Hyperinnervation of the airways in transgenic mice overexpressing nerve growth factor

Gary W. Hoyle, Regina M. Graham, Jeffrey B. Finkelstein, Kim Phuong Thi Nguyen, David Gozal, Mitchell Friedman

Research output: Contribution to journalArticle

171 Scopus citations

Abstract

Neuropeptides released from sensory nerve endings are potential mediators of airway inflammation in asthma and lung injury induced by inhalation of respiratory irritants. To develop an in vivo model for assessing the contribution of neurogenic inflammation in these processes, we have generated transgenic mice with altered innervation of the lung. To generate mice with an increased innervation of the airways, we placed the gene that encodes nerve growth factor (NGF) under control of the lung-specific Clara-cell secretory protein (CCSP) promoter. Two lineages of CCSP-NGF transgenic mice overexpressed NGF in the lung and developed a hyperinnervation of the airways. Immunohistochemistry for substance P, a substance P enzyme immunoassay, and catecholamine histofluorescence indicated that both tachykinin-containing sensory fibers and sympathetic fibers were increased around the airways of CCSP-NGF mice. Treatment of CCSP-NGF mice with the sympathetic-specific neurotoxin 6-hydroxydopamine (6-OHDA) eliminated the sympathetic component of the airway innervation, leaving a specific hyperinnervation by tachykinin-containing sensory fibers. CCSP-NGF mice were more sensitive than normal mice to capsaicin-induced increases in respiratory system resistance, demonstrating that the increased sensory innervation led to a change in airway function. We conclude that NGF overexpression from a lung-specific promoter produces anatomic and functional changes in lung innervation, and that CCSP-NGF mice will be useful for studying the role of neurogenic inflammation in airway disease.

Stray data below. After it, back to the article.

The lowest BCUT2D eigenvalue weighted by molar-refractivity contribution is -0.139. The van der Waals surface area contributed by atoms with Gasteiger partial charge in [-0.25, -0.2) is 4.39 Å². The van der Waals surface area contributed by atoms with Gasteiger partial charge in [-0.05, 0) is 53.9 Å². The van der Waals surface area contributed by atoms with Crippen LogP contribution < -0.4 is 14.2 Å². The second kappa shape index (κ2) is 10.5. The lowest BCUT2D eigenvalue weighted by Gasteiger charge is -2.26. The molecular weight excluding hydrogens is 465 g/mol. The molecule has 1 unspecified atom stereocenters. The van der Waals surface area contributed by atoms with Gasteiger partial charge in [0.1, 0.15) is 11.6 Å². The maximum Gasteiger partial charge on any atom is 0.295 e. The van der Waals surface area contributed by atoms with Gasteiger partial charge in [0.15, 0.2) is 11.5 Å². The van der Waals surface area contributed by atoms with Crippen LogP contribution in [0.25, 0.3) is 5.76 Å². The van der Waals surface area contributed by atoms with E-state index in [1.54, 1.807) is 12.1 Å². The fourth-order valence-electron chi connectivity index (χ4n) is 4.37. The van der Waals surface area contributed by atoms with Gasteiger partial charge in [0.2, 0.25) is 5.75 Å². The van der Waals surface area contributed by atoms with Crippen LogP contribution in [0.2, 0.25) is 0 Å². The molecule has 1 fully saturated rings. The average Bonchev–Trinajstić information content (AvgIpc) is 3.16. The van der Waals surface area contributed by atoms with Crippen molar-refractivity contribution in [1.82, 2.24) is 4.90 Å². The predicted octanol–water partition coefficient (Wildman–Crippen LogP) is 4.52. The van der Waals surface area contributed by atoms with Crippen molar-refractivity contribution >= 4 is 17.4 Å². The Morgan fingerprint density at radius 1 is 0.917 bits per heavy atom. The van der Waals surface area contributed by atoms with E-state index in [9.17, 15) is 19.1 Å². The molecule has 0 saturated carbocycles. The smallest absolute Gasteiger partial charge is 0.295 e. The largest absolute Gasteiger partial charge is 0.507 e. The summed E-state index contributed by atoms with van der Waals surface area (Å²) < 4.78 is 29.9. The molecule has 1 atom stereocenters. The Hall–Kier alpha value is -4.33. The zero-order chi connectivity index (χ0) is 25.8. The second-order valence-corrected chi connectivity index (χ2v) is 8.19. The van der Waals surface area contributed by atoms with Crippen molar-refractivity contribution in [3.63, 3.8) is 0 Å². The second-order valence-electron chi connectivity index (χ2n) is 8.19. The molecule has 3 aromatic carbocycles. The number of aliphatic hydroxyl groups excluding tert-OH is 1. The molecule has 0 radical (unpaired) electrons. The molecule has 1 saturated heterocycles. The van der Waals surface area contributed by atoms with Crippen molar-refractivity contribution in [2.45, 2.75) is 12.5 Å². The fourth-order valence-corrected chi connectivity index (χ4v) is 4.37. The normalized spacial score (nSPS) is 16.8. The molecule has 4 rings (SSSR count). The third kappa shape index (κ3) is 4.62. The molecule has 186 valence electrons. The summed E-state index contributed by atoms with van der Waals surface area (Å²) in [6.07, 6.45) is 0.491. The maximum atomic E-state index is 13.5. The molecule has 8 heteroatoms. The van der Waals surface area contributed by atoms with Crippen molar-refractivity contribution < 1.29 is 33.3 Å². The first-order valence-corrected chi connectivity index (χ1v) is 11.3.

Original languageEnglish (US)
Pages (from-to)149-157
Number of pages9
JournalAmerican journal of respiratory cell and molecular biology
Volume18
Issue number2
DOIs
StatePublished - 1998

ASJC Scopus subject areas

  • Molecular Biology
  • Pulmonary and Respiratory Medicine
  • Clinical Biochemistry
  • Cell Biology

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